January 5, 2018 Edition

California Legislature Returns to Sacramento

The California Legislature returned to Sacramento on Wednesday, January 3 for the second year of the 2017-18 Legislative Session. Fire response, housing, sexual harassment and defending California against recent federal actions are quickly emerging as key issues for 2018.

Key issues

In addition to the introduction of bills aimed at strengthening emergency notification systems, Insurance Commissioner Dave Jones called on the Legislature to change laws to prevent homeowners from losing coverage due to wildfire risk. Assembly Speaker Anthony Rendon also acknowledged that despite the housing package being passed last year, the Legislature would continue to work on addressing the housing crisis in our state. Additionally, Senate Pro Tempore Kevin de León introduced legislation to create a workaround to dull the impact of the federal tax changes on Californians.

Sexual Harassment

The Legislature has also been fraught with a number “me too” allegations. On Wednesday, Senate Democrats convened a roughly four-hour caucus during the first floor session of the year. Senator Tony Mendoza later announced a one-month leave of absence amid allegations of sexual harassment. Recall, two of the three most recent Assembly vacancies were due to resignations from then-Assembly Members Bocanegra and Dababneh, also amid sexual harassment allegations.

The Senate and Assembly announced the formation of a joint committee to improve how the Legislature addresses sexual harassment issues. The eight-member joint committee consists of Assembly Member Laura Friedman (chair), Senator Holly Mitchell (vice chair), Senate Republican Leader Pat Bates, Assembly Republican Leader Brian Dahle, Senators Jean Fuller and Connie Leyva and Assembly Members Eloise Gómez Reyes, and Marie Waldron.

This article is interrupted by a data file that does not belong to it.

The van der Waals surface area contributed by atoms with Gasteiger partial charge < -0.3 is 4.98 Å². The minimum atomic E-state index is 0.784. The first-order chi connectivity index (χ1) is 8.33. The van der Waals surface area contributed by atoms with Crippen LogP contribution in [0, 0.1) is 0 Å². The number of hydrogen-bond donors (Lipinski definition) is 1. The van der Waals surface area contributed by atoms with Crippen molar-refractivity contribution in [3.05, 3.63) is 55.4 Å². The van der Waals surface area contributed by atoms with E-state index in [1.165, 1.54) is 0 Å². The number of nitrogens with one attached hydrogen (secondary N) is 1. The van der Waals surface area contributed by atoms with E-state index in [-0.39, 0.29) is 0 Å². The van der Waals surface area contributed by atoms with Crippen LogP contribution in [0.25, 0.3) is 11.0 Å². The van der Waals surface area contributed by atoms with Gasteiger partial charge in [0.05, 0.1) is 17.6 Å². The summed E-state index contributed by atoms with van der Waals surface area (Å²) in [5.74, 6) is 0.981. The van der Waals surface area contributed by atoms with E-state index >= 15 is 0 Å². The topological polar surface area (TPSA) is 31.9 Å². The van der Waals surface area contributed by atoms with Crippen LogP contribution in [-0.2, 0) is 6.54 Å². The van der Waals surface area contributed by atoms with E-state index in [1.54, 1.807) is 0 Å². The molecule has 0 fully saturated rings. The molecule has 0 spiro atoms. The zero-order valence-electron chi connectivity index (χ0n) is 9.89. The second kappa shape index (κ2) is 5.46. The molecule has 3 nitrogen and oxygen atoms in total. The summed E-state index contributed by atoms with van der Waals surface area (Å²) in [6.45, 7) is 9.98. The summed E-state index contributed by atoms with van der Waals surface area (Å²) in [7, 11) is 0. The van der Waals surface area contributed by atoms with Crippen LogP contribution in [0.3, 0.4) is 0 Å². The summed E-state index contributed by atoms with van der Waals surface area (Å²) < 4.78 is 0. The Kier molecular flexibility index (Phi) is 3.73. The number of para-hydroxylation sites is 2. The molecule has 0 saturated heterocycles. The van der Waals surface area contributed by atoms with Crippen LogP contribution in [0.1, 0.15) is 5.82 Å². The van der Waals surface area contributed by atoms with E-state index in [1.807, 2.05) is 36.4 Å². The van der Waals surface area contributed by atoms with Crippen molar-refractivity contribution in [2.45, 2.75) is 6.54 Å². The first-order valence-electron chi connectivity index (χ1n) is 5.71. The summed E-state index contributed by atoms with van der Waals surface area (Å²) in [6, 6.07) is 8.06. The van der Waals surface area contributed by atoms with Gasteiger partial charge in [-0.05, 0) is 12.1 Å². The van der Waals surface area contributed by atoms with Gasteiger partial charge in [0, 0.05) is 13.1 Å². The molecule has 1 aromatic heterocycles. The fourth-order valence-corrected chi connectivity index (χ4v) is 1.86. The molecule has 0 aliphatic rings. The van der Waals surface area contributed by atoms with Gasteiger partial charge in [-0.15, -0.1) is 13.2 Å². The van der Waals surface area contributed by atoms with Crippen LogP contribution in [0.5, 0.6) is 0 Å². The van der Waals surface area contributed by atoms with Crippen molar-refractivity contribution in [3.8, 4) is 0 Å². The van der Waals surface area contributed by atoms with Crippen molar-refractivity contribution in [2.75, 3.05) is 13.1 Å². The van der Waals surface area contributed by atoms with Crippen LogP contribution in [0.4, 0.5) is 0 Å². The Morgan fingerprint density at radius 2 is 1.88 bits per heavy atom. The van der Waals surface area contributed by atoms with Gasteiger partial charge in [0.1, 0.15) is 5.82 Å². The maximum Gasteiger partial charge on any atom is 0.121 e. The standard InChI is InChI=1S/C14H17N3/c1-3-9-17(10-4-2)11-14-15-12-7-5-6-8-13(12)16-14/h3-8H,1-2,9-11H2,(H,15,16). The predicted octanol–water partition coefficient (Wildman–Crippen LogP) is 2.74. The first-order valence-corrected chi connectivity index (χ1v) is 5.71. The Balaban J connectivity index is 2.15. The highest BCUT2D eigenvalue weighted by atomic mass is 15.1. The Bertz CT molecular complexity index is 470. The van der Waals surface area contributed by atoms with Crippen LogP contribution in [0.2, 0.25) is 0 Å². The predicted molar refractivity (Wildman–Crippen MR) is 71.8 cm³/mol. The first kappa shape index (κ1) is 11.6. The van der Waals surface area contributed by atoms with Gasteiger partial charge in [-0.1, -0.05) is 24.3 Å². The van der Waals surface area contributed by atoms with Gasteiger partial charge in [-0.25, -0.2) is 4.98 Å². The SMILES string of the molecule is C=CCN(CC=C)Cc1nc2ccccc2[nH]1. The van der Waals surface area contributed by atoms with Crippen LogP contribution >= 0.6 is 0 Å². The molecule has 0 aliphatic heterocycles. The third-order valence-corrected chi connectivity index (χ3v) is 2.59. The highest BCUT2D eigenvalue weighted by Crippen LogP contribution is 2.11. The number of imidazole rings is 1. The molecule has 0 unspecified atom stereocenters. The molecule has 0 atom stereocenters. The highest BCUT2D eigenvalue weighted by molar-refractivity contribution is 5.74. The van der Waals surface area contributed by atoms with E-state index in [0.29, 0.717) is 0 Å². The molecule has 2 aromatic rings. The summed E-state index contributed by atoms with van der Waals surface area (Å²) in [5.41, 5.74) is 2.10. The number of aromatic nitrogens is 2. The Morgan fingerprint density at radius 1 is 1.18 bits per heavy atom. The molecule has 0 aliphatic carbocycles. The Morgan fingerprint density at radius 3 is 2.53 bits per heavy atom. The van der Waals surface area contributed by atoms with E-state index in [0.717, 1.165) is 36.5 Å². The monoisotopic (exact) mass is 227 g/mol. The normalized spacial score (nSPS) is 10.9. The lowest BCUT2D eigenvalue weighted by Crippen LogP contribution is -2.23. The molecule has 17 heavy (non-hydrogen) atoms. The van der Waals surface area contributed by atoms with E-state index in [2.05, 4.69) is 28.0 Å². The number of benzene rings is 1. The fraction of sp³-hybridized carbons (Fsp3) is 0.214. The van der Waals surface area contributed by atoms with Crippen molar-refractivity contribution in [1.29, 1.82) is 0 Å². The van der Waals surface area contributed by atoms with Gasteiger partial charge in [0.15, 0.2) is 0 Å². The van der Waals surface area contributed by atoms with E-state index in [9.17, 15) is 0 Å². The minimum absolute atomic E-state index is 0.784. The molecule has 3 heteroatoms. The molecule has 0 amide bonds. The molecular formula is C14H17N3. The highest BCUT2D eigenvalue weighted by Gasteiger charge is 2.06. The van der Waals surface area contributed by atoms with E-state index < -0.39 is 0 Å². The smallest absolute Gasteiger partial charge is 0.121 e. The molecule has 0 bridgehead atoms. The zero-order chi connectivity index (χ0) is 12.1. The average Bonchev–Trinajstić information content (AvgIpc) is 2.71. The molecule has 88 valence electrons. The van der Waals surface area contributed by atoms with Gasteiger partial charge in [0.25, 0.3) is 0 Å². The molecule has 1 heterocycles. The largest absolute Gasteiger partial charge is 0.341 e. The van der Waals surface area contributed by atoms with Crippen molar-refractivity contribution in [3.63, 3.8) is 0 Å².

Assembly Leadership, Committee, and Member Changes

This week, the Assembly welcomed new Assembly Member Wendy Carrillo, representing California 51st Assembly District. Recall, the seat was formerly held by then Assembly Member Jimmy Gomez, who departed to serve in the United States House of Representatives. Also noteworthy, Assembly Member Ridley-Thomas announced his resignation over the holidays citing persistent health issues.

Given the changes amongst the membership, Assembly Speaker Rendon announced several committee changes, which include two new appointees to the Assembly Health Committee: Assembly Members Cecilia Aguiar-Curry and Wendy Carrillo.

January Legislative Deadlines

January also marks a very busy time during the second year of the legislative session as a variety of “two-year” bills must be acted upon and passed out of their house of origin by January 31 to survive. Key deadlines include:

January 12 – policy committees must take action on two-year bills

January 19 – deadline for fiscal committees to act on two-year bills

January 31 – Senate and Assembly floors must take action on two-year bills residing in their house of origin

Bill Update

Our first CHEAC Bill Chart of 2018 is available here. Several bills of significant interest to CHEAC Members are noted below:

Environmental Health

AB 626 (E. Garcia) as amended on 5/2/2017 – Oppose

Assembly Member Eduardo Garcia’s AB 626 seeks to create a new type of food facility under the California Retail Food Code for “microenterprise home kitchens” and allow for the sale of foods directly to consumers from private homes. CHEAC is opposed to the measure, along with the Health Officers Association of California (HOAC), California State Association of Counties (CSAC), Urban Counties of California (UCC), and Rural County Representatives of California (RCRC).

AB 626 was held in the Assembly Appropriations Committee where it must be acted upon by January 19.

LHD Administration

AB 1250 (Jones-Sawyer) as amended on 9/5/2017 – Oppose

AB 1250 by Assembly Member Reginald Jones-Sawyer, Sr., remains in the Senate Rules Committee. As such, the measure may be acted upon at any time during the legislative session. AB 1250 would place onerous requirements on county contracting, including many of the contracts into which local health departments enter for vital health services.

CHEAC remains an active member of a large opposition coalition led by the California State Association of Counties (CSAC) to AB 1250. We will continue to provide updates to members as information becomes available.

Tobacco Control

AB 1097 (Levine) as amended on 1/3/2018 – Support